The Foundation has many projects ongoing throughout the world. McKnight works to help farmers improve their seed varieties, improve their soil, and control pests.
The Star Tribune's Matt McKinney offers more on the grant and the Foundations work.
The Bill and Melinda Gates Foundation, the biggest name in philanthropy, has awarded $27 million to the McKnight Foundation to study food crops and farming in some of the poorest corners of the world. The grant, for research on crops such as sorghum and finger millet and on ways to increase the yield of sweet potato in Uganda, is a first for the Minnesota-based McKnight, said the group's president, Kate Wolford.
"They were aware of the program work we were doing and reached out to us as they were expanding their agricultural research and development work," Wolford said.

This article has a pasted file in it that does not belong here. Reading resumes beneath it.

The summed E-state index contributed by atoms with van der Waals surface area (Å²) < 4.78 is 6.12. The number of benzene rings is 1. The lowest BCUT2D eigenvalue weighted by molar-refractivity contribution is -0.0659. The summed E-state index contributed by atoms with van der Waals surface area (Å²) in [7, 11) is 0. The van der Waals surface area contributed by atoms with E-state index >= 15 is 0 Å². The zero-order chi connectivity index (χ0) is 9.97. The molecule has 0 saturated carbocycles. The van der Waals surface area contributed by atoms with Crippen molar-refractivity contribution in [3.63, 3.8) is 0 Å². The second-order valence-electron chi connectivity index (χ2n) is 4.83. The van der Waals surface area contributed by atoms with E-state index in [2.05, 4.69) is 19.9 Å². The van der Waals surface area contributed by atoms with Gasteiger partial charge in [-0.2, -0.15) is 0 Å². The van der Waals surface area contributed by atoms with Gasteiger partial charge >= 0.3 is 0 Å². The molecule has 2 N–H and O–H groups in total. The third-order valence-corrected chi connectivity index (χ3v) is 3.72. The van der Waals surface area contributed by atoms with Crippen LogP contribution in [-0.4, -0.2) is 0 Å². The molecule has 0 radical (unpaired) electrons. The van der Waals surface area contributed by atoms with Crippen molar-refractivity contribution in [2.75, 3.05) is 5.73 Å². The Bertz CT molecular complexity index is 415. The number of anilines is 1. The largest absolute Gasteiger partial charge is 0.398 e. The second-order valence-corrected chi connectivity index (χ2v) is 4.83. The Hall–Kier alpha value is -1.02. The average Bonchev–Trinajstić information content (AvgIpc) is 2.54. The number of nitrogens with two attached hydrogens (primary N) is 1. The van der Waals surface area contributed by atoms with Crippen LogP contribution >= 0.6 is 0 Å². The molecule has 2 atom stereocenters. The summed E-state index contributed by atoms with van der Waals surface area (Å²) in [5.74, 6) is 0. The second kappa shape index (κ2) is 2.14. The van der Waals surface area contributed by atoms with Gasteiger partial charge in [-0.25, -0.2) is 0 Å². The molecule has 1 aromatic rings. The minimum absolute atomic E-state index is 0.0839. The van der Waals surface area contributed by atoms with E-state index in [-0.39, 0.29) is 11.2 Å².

The McKnight Foundation has funded crop research for more than 20 years, and today it supports 26 projects in 17 countries.
The research is precisely the sort of work that experts say must be done to stave off the possibility of famine across Africa and Central and South America, the likelihood of which grew this year as a global food crisis pushed millions of people into poverty and swelled the ranks of the malnourished to 967 million, according to the World Food Program.
The Gates Foundation grant, paid out over five years, will double the $4.7 million that McKnight spends on agriculture research every year.